E3S Web Conf.
Volume 246, 2021Cold Climate HVAC & Energy 2021
|Number of page(s)||7|
|Section||Renewable Energy Production|
|Published online||29 March 2021|
A multi-year analysis of Canadian Arctic historical weather data in support of solar and wind renewable energy deployment
1 National Research Council Canada, Construction Research Centre, 1200 Montreal Rd., Ottawa, Canada
2 Concordia University, Building, Civil, and Environmental Engineering, 1455 De Maisonneuve Blvd. W., Montréal, Canada
* Corresponding author: Adam.Wills@nrc-cnrc.gc.ca
This work explores the importance of renewable resource temporal distribution for solar and wind energy deployment in Arctic communities to meet building and ancillary loads. An analysis of ten years of historic weather data was performed for six locations in the Canadian Arctic to assess renewable resource variation. Simulations of similar capacity solar and wind generation systems were then coupled with the historic data to compare and contrast generation potential. This analysis highlighted the importance of considering hourly, daily, monthly, and year-to-year renewable generation when deploying solar and wind to the Arctic. As many northern communities in Canada have local electricity generation and distribution systems, and no connection to the continental grid, managing grid interactions effectively is crucial to the success of deployment, integration, and operation. The results for the solar energy analysis showed high consistency of production year-to-year. The results for the wind energy analysis showed that the annual outputs have significantly less variation than the year-to-year output of individual months for all the locations under study. For the high latitude locations studied, solar energy can still provide useful electricity generation output, but the more pronounced bias of the annual output to the summer months can leave several months with little or no output. The use of additional renewable sources is crucial in beginning to transition some electricity generating capacity within Arctic communities from being solely reliant on fossil fuels.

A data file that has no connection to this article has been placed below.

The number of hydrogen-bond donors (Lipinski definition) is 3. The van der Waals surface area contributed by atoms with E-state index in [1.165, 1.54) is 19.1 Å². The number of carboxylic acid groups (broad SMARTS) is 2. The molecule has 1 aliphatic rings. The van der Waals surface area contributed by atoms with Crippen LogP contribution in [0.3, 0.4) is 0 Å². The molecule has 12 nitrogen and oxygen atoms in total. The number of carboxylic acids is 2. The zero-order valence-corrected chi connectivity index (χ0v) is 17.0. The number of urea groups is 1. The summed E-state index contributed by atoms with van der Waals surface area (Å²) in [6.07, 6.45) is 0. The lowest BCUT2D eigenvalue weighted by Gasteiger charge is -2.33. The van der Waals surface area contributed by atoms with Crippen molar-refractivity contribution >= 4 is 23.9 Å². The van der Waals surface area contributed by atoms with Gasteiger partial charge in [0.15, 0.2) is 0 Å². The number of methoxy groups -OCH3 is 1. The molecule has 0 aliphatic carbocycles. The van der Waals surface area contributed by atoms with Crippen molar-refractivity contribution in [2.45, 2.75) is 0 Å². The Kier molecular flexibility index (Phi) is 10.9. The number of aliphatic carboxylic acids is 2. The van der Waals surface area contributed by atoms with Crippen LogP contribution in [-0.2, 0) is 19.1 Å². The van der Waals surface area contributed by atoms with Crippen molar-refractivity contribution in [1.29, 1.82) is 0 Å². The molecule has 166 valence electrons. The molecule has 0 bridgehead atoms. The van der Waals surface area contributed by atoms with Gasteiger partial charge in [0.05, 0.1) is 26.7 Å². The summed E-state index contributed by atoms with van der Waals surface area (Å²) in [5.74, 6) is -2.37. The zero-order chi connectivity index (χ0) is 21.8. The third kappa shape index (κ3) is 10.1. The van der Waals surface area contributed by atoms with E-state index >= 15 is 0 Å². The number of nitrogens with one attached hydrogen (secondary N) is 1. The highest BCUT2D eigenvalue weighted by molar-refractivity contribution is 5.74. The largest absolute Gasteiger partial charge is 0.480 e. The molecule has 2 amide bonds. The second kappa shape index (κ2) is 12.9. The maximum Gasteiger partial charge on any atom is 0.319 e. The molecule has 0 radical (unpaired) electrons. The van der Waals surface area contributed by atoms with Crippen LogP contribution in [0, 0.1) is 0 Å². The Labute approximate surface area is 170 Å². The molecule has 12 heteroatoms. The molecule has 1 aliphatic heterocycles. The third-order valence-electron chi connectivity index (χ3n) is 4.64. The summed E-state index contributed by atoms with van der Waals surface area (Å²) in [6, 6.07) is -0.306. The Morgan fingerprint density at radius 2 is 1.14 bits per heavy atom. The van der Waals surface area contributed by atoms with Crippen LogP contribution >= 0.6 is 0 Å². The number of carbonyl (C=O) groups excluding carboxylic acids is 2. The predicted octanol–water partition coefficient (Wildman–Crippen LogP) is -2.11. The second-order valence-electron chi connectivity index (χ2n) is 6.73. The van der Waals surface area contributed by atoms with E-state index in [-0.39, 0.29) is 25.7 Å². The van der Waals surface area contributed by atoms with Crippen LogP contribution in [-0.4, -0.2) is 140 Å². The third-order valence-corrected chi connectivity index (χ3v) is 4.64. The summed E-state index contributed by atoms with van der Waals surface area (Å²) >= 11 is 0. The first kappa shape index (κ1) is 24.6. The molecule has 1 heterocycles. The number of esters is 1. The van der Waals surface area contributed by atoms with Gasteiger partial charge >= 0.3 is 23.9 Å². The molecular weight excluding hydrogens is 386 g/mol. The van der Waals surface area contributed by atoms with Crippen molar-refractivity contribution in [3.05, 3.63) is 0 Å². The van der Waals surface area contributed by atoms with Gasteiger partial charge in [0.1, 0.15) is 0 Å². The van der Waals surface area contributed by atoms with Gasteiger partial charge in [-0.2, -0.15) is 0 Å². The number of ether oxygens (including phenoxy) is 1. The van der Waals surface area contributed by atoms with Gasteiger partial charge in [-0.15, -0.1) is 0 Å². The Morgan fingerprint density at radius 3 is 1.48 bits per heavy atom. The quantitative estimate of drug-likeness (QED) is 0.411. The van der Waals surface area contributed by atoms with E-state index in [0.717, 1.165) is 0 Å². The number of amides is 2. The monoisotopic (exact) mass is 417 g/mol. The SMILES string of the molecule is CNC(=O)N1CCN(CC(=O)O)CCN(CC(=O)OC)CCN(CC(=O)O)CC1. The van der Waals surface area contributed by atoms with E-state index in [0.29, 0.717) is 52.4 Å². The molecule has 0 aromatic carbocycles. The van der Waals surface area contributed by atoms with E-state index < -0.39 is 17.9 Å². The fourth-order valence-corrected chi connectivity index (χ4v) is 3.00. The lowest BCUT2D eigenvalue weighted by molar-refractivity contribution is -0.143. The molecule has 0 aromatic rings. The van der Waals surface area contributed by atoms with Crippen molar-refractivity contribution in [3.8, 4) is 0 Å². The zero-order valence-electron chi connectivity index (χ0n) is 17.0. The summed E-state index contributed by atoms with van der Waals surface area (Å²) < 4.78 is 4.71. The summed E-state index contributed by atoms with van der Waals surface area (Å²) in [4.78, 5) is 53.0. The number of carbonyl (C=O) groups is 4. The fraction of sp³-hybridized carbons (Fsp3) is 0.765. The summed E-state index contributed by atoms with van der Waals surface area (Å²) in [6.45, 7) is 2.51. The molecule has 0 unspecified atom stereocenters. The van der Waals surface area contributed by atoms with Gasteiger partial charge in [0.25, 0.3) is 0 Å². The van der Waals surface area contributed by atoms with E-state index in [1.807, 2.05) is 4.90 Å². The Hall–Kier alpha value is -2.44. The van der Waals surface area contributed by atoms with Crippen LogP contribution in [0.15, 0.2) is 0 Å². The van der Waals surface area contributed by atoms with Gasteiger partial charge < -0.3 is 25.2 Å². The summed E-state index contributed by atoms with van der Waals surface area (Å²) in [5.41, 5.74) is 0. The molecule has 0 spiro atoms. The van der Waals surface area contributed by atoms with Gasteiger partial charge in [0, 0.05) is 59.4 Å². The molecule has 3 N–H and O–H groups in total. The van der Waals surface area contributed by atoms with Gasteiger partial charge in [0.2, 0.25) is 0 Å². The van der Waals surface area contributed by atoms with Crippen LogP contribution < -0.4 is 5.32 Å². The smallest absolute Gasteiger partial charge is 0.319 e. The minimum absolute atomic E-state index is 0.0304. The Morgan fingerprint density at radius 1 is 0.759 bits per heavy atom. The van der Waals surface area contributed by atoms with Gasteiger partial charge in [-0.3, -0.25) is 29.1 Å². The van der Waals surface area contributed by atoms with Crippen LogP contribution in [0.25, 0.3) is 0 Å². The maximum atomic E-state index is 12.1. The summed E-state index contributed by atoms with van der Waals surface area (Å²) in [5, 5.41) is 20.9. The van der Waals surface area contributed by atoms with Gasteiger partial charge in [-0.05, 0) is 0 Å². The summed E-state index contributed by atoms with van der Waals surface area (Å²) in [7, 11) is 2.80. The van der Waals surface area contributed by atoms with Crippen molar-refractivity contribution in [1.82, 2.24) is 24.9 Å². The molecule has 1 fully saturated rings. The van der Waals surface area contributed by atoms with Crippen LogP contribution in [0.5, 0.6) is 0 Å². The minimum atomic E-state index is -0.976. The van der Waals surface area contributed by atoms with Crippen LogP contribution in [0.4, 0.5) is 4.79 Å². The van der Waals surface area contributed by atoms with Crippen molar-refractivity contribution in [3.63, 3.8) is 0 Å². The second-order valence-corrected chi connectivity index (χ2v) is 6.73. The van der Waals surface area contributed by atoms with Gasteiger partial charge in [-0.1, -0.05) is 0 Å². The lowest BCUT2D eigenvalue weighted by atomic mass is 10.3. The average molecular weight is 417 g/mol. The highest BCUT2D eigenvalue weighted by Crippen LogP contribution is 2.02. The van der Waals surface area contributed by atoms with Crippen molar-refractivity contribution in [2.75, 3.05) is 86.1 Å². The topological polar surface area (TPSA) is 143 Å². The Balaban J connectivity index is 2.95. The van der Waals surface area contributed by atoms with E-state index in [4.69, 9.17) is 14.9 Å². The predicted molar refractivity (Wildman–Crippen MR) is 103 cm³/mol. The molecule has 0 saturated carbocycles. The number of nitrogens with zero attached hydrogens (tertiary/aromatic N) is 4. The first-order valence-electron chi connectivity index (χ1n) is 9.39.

© The Authors, published by EDP Sciences, 2021
This is an Open Access article distributed under the terms of the Creative Commons Attribution License 4.0, which permits unrestricted use, distribution, and reproduction in any medium, provided the original work is properly cited.
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